Cairo (CNN) -- I took a long stroll through the cavernous Egyptian Museum, just off Tahrir Square, this month.
It was the first time I went though the museum without breathless Egyptologists yanking me around, impatient children or a looming deadline.
The place was packed, not with tourists, but mostly with Egyptian schoolchildren. They were led around by amazingly patient guides explaining the most minute of details about every little bit and piece on display.
A few of the schoolchildren weren't listening very closely, but most were paying attention. They clearly did feel a connection, at some level, with these ancient pharaonic artifacts. And not surprisingly. They must have recognized, in those ancient faces, their ancestors.
Certainly, if you look closely at some of the more lifelike statues, you will see faces identical to the faces you see every day here.
There are some in Egypt, however, who seem hell bent on repudiating, indeed destroying, the link between Egypt's distant past and its messy present.
Morgan Al-Gohary, a jihadi sheikh with a history of radicalism, appeared on the private Egyptian TV channel Dream TV 2 Saturday evening and declared that if he and his ilk ever came to power, they would not hesitate to destroy the Sphinx and the pyramids.
He's no stranger to the notion of vandalizing ancient artifacts, boasting to the show's host, Wael Al-Abrashi, that while in Afghanistan, he took part along with the Taliban in the demolition of the Bamyan Buddhas in March 2001.
His threat was met by Al-Abrashi and the other two guests with shock. Just to be clear, Al-Abrashi asked the same question three times.
Al-Abrashi: "Am I going to wake up tomorrow to find that, just as you did with the statue of Buddha, that you have demolished the Sphinx and the pyramids?"
Al-Gohary: "That is dependent upon abilities and possibility. According to our Sharia, every pagan and idol must be destroyed."
Al-Abrashi: "If you are in power, will you destroy the Sphinx and the pyramids and all the pharoanic statues and all the pharoanic artifacts?"
Al-Gohary: "Everything, if it is a pagan statue or idol, that is worshiped or suspected to be worshipped, or is worshipped by one person on Earth, must be destroyed. We, or someone else, must destroy it."
Al-Abrashi: "So you would destroy the Sphinx and the pyramids?"
Al-Gohary: "Yes, we will destroy them, if they were worshipped before or afterwards."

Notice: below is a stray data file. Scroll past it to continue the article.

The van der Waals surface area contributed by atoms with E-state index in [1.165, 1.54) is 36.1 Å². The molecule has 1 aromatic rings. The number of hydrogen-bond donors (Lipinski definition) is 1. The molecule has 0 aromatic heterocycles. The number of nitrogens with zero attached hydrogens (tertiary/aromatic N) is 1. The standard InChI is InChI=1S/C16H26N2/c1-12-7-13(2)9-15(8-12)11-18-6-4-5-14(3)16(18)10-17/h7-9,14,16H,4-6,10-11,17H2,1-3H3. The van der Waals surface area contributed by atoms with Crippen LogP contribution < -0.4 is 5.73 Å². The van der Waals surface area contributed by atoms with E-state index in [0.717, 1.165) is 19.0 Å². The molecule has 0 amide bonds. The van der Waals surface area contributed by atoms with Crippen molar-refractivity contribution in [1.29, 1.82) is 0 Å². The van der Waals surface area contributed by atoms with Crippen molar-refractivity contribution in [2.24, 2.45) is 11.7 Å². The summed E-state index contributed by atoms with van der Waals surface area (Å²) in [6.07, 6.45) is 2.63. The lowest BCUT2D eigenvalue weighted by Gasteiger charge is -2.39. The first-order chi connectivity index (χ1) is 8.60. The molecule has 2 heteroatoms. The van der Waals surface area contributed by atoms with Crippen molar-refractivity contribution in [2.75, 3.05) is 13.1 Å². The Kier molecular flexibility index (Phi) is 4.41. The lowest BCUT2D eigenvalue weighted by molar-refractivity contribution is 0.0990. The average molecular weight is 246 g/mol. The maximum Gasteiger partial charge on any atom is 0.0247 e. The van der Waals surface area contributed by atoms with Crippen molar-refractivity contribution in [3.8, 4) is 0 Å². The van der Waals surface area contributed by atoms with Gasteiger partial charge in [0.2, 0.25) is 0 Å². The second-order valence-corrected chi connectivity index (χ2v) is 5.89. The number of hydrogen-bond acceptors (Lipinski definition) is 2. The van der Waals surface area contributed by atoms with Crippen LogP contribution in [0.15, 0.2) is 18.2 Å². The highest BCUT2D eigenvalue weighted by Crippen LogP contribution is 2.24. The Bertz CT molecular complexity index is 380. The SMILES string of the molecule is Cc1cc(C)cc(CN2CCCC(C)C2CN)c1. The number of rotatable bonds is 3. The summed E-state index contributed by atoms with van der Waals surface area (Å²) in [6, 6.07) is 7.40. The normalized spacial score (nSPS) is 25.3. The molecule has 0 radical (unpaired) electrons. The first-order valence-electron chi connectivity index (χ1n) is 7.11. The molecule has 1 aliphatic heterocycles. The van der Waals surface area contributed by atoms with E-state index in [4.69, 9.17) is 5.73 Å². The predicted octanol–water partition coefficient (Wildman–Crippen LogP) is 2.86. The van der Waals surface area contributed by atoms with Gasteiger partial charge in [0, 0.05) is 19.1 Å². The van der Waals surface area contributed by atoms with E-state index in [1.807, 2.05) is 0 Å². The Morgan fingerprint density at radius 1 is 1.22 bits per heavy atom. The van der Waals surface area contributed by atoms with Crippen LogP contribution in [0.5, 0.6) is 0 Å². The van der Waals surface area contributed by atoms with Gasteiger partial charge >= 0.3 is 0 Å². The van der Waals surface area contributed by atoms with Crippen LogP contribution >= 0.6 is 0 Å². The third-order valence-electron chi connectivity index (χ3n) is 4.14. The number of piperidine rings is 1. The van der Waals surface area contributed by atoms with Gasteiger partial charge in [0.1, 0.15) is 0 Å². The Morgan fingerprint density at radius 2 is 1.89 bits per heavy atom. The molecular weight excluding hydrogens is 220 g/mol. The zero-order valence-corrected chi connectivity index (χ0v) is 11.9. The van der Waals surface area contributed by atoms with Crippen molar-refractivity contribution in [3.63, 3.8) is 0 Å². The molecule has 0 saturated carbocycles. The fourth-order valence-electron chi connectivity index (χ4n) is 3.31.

One of the guests, writer Nabil Sharaf Al-Din, seemed repulsed by this and told the sheikh: "You don't know the history of your country well. Those pharaohs were the first to know religion in the world." The Sphinx and the pyramids, he continued, "are mankind's heritage and not the property of Egyptians alone. They are the property of all mankind."
The sheikh was unswayed.
Al-Gohari's threat inspired Cairo's prolific blogger, known simply as Zeinobia, to write a blog on her website, egyptianchronicles.blogspot.com, titled "Visit the pyramids while you can!!"
The Egyptian Revolution, born in rapture and enthusiasm, now resembles Pandora's box. Hope sprang forth, but so did extremism, demagoguery, crime, disorder and fear. And no one has come up with a way to put them all back in the box.
In the days of Hosni Mubarak, everyone knew the extremists lurked on the dark, outer fringes of Egyptian society, but most kept a low profile, were behind bars or holed up in Afghanistan or Pakistan. In the new Egypt, they've come out of their cells and back from exile, and like Al-Gohary, rant on national television or make inflammatory speeches in Tahrir Square.
Egyptians have heard this all before -- that the pyramids and the Sphinx are pagan monuments and idols, and must therefore must be destroyed. There was a widespread rumor last year that a Salafi (ultraconservative Muslim) leader was advocating covering the monuments in wax but that proved to be spurious.
It's no secret, however, that the extremists here don't like what these ancient monuments represent -- proof that magnificent human achievement is not the monopoly of any one religion or race.
In fact, Al-Gohary is not the first one to call for the destruction of Egypt's ancient landmarks.
Back in 1378, an equally zealous Muslim mystic took offense at the Sphinx and took it upon himself to try and demolish it. There are several versions of what happened next. Some stories say a flash flood ensued, and villagers, fearing a pharaonic curse, promptly lynched him. Other accounts say he was charged with vandalism and subsequently executed.
The point is that the Sphinx, minus its nose, is still here.